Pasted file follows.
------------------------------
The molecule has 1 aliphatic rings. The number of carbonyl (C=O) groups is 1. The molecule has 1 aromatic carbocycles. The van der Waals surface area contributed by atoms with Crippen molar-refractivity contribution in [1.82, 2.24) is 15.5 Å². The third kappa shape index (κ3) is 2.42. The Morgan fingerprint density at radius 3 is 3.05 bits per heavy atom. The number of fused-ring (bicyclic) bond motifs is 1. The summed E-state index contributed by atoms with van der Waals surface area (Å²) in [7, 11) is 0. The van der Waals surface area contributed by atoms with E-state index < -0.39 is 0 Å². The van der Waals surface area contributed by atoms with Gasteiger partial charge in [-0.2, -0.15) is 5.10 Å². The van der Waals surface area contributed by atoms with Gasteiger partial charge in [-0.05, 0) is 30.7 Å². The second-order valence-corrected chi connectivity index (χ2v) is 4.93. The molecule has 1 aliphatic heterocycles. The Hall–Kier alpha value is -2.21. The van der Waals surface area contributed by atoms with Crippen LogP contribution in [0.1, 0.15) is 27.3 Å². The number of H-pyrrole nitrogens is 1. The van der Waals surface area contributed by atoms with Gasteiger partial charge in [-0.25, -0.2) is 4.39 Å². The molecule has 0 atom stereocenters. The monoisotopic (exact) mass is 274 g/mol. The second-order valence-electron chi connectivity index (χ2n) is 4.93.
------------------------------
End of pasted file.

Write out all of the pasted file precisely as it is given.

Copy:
The molecule has 1 aliphatic rings. The number of carbonyl (C=O) groups is 1. The molecule has 1 aromatic carbocycles. The van der Waals surface area contributed by atoms with Crippen molar-refractivity contribution in [1.82, 2.24) is 15.5 Å². The third kappa shape index (κ3) is 2.42. The Morgan fingerprint density at radius 3 is 3.05 bits per heavy atom. The number of fused-ring (bicyclic) bond motifs is 1. The summed E-state index contributed by atoms with van der Waals surface area (Å²) in [7, 11) is 0. The van der Waals surface area contributed by atoms with E-state index < -0.39 is 0 Å². The van der Waals surface area contributed by atoms with Gasteiger partial charge in [-0.2, -0.15) is 5.10 Å². The van der Waals surface area contributed by atoms with Gasteiger partial charge in [-0.05, 0) is 30.7 Å². The second-order valence-corrected chi connectivity index (χ2v) is 4.93. The molecule has 1 aliphatic heterocycles. The Hall–Kier alpha value is -2.21. The van der Waals surface area contributed by atoms with Crippen LogP contribution in [0.1, 0.15) is 27.3 Å². The number of H-pyrrole nitrogens is 1. The van der Waals surface area contributed by atoms with Gasteiger partial charge in [-0.25, -0.2) is 4.39 Å². The molecule has 0 atom stereocenters. The monoisotopic (exact) mass is 274 g/mol. The second-order valence-electron chi connectivity index (χ2n) is 4.93.